The moon has many more craters than we thought, new research has shown.
More than 109,000 new craters have been discovered in low- and medium-latitude lunar regions using artificial intelligence (AI) that received data collected from Chinese lunar orbiters.
The number of craters recorded on the lunar surface is now more than a dozen times larger than it was before. The findings were published Dec. 22 in the journal Nature Communications.
“It is the largest lunar crater database with automatic extraction for medium- and low-latitude moons,” said study lead author Chen Yang, associate professor of earth sciences at Jilin University in China, in an email to Live Science.
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Impact craters, formed during a meteor impact, cover most of the Moon’s surface.
Impact craters can be considered the lunar equivalent of a “fossil,” which “records the history of the solar system,” Yang said.
However, these “fossils” can vary dramatically in size and shape, and over time they can overlap and erode. This makes recognizing and getting to know them extremely difficult and time consuming. The process is also subjective, leading to inconsistencies between existing databases.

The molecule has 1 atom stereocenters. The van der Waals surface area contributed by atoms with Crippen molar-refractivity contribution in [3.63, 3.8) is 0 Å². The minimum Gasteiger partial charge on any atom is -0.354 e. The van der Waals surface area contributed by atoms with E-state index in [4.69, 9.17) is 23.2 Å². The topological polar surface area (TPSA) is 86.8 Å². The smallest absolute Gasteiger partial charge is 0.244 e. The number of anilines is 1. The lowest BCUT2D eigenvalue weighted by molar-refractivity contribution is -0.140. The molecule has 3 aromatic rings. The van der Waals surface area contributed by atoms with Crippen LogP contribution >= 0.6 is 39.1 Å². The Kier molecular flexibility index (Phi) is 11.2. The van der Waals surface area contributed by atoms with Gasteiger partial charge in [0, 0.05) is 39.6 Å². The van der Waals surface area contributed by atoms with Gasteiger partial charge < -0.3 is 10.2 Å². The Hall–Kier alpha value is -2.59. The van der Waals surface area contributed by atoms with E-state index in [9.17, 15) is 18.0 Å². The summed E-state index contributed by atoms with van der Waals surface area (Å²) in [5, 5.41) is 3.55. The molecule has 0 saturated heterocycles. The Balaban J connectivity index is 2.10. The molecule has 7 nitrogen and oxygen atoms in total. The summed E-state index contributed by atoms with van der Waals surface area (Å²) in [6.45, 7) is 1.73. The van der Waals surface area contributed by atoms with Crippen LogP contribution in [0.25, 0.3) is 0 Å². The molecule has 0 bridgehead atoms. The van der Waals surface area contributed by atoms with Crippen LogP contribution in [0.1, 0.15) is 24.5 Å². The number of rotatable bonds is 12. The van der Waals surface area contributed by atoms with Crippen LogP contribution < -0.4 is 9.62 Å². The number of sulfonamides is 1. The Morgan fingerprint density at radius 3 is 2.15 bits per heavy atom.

Yang and her team approached these problems using machine learning. They trained a deep neural network (where a computer uses layers of mathematical calculations that fit together) with data from thousands of previously identified craters and learned an algorithm for finding new ones. The network was then applied to data collected by lunar orbiters Chang’e-1 and Chang’e-2, revealing 109,956 additional craters on the lunar surface.
A significant number of craters identified in this study are classified as “small” to “medium” in size, although from an Earthling perspective they are still quite large, ranging from 1 to 100 kilometers. diameter. The relatively small size of the crater is probably the reason why they were not discovered earlier.
But the AI program also spotted much larger irregularly shaped craters eroding – some of them up to 550 km in diameter.
The algorithm was also estimated when nearly 19,000 craters were formed based on their characteristics, such as size and depth, and by assigning each geological time period. These craters span all five lunar lunar geological periods, and some go back about 4 billion years.
The team hopes to improve its crater detection algorithm by sending it data from the recently launched Chang’e 5 spacecraft, which recently returned lunar samples to Earth.
Researchers also want to adapt and apply their machine learning approach to other bodies in the solar system, including planets like Mars.
“This prediction will typically take several minutes, followed by several hours of post-processing on standard computer hardware,” the researchers wrote in the study.
Originally posted on Live Science.